Job-seekers hold up notices at busy junction to alert would-be employers to their plight.

When you are told you are over-qualified to stock supermarket shelves, one option is stand on the street with a sign pleading for a job - any job.

Nick Greet has been out of fulltime employment for the past six months.

The 47-year-old was among a small group of people at the intersection of Cavendish and Lambie Drives, in Manukau, yesterday.

Holding up makeshift signs, they advertised their qualifications in a bid to get a job.


Mr Greet's qualifications include a masters degree in social work and a bachelor of theology from the University of Otago.

He is a registered social worker and worked for Child, Youth and Family for six years until last July, when he decided he wanted to do something different.

Despite his background, he has failed to get any call-backs from the roughly 70 job applications he has filled out for positions here and in Australia. "I've done social work and advocacy work for years and now I'm doing client advocacy work for the Family Crisis Intervention Service - but I don't get paid for it.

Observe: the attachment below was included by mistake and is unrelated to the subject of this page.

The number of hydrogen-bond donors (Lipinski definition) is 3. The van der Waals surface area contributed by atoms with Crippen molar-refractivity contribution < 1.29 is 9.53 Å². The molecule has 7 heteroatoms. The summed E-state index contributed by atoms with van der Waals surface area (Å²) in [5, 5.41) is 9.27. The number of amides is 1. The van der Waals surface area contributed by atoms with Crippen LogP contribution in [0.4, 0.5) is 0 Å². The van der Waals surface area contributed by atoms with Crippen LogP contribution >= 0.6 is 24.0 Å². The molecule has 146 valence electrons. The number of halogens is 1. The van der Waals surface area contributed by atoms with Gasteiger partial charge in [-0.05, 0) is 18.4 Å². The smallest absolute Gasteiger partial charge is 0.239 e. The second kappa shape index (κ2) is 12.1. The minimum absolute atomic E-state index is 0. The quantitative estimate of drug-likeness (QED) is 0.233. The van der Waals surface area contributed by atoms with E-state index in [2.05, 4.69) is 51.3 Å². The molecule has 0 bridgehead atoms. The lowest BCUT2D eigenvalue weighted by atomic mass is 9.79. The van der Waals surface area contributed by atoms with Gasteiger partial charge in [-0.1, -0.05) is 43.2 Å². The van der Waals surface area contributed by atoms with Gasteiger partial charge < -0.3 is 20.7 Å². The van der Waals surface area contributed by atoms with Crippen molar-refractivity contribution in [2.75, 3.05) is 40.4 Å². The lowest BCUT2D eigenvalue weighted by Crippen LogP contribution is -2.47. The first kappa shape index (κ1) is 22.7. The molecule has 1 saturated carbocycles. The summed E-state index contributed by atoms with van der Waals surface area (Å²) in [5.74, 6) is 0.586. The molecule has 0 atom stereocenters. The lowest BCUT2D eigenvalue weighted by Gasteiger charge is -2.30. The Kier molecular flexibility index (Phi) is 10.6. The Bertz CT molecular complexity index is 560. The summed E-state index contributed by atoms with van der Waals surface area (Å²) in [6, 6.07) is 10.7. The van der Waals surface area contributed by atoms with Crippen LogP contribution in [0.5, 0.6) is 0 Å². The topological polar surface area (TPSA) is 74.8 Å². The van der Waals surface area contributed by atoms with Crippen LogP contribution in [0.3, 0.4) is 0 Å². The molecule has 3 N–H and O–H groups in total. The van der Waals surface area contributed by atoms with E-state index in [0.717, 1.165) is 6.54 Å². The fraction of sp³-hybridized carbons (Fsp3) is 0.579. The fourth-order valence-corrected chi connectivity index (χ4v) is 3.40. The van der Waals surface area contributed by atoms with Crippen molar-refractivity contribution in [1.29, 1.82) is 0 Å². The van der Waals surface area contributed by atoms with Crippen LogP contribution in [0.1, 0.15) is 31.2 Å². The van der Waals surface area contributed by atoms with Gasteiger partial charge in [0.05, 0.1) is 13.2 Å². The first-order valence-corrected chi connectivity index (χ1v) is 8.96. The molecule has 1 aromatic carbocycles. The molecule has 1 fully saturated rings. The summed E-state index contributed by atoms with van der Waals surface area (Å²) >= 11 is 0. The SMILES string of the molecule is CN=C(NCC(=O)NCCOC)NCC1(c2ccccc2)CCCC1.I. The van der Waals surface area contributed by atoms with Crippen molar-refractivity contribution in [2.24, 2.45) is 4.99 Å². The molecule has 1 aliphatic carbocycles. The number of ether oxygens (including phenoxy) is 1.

"I've applied to about 60 to 70 jobs and had nothing. Last month I went around some retail stores ... and was told I was over-qualified to stock shelves.

"I just want a job. I want to work."

Kristina O'Neale, 32, has struggled to find full-time work since 2008. She has held several temporary jobs during that time but is trying to get a fulltime role.

"I'm looking for any sort of office work - I can do accounts, work on reception and I did that for an insurance company for a few years.

"I miss working. I miss having the freedom to buy nice things because I just can't afford it."


The group were inspired by Chanelle Haffenden, a 22-year-old who came up with the sign idea last year after finding herself homeless and with no money.

The owner of an ice-block company, Nice Blocks, spotted her holding her sign and gave her a job.

"I've been working there ever since. I've been there for a year and it's great. My boss said at the time that he liked that I was showing initiative."

Ms Haffenden was with the group in Manukau.

Employment law advocate Danny Gelb said sometimes employers did not give jobs to people deemed "over-qualified" because they were afraid they would leave early.

"It's like if a rocket scientist was hired as a truck driver. That scientist may not be in it for the long haul," Mr Gelb said.

A spokeswoman from the Human Rights Commission acknowledged that it was not something that came under the grounds of discrimination as set out in section 21 of the Human Rights Act.

For the three months to September 30, the unemployment rate was 5.4 per cent. Of 134,400 unemployed people, 61,700 were men, and 72,600 were women.

Anyone wishing you make contact can email organiser Chanelle Haffenden at